Oil prices extended their rebound from a 2006 low on Friday, after a surprise fall in US winter fuel stocks, although gains were checked by a big rise in crude inventories and OPEC's dithering over an output cut.
US crude rose 33 cents to $58.19 a barrel as of 0606 GMT, extending a 27-cent gain on Thursday, when prices touched $57.22, their lowest level since December 19, 2005. London Brent crude climbed 23 cents to $58.99.
Price rallied after US government data on Thursday showed distillate stocks, including heating oil, fell by 1.6 million barrels last week, contrary to forecasts for a small rise.
But analysts said the reaction was muted by the fact that inventories remain about 18 per cent higher than a year ago and that crude stocks climbed by a hefty 2.4 million barrels.
"The impact has been modest because inventory levels are much more comfortable now than they have been for a while," said Tobin Gorey, commodity strategist at Commonwealth Bank of Australia.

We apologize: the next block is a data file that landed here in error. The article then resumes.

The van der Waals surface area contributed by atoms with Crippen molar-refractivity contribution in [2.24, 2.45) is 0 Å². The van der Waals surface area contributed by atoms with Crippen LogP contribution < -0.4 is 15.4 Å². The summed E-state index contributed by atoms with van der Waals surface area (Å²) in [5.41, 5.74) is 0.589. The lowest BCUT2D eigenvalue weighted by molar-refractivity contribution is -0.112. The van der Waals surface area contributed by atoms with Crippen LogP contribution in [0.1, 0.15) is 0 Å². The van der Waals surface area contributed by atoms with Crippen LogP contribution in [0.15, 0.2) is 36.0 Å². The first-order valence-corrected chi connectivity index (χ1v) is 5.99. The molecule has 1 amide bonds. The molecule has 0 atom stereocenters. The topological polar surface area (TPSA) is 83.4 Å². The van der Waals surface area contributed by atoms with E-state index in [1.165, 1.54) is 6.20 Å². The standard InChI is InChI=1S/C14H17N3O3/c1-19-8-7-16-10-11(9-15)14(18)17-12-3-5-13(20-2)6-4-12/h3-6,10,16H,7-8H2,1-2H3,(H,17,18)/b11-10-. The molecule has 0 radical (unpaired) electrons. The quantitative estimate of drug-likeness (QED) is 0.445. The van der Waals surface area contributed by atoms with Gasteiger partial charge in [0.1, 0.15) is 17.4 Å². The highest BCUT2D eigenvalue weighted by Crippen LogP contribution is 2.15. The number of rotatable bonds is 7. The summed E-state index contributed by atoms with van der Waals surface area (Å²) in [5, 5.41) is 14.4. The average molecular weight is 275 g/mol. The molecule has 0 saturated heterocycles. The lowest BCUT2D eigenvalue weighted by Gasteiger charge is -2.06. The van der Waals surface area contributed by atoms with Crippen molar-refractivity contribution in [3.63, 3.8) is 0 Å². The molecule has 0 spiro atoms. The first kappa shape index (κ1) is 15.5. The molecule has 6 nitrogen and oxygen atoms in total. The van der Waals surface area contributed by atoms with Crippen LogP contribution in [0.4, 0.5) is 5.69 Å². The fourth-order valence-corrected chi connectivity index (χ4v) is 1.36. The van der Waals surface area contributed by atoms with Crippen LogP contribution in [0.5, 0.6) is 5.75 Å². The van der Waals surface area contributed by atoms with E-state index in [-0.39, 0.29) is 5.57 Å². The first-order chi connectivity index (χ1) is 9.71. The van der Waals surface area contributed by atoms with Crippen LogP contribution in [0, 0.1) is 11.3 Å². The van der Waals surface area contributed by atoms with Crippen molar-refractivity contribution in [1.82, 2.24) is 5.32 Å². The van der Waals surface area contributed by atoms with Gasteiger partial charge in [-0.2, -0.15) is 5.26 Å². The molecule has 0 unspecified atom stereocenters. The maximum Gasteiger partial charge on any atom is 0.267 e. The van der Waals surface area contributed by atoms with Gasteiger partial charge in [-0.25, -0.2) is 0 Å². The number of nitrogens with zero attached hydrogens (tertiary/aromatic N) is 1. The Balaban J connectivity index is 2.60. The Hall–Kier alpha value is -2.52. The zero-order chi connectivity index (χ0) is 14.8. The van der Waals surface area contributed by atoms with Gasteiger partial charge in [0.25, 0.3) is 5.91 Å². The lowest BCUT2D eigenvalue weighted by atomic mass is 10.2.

Distillate demand has already been sapped by warm autumn weather and US government forecasters said this week they expected warmer-than-average temperatures across much of the world's top oil consuming nation for the winter season.
Analysts said oil may stay under pressure until OPEC, source of over a third of the world's oil, formally moves to cut supply, ending over a week of deliberation over the details of an expected 1 million barrel per day reduction.
"Less production will affect the oil price but OPEC still looks like a group who might not deliver the cut," said Gorey.
OPEC ministers have disagreed on whether to make a reduction from their notional 28 million-bpd production ceiling or from actual supply of nearer 27.5 million bpd in September.
The group was also divided over whether they should meet ahead of a scheduled gathering on December 14 in Nigeria to formalize what would be OPEC's first output cut since 2004.
A source familiar with the situation said on Thursday OPEC was considering holding a meeting in Vienna in early November.
US Energy Secretary Sam Bodman said major non-OPEC oil producers could replace any crude supplies OPEC cuts and pick up market share in the process.
BP Plc said on Thursday oil production in the US' largest oil field Prudhoe Bay in Alaska had risen to 50,000 bpd as it worked to restore normal operations following a power failure.
It also said it expects output from the field, which has a capacity of 400,000 bpd, to return to normal within a few days.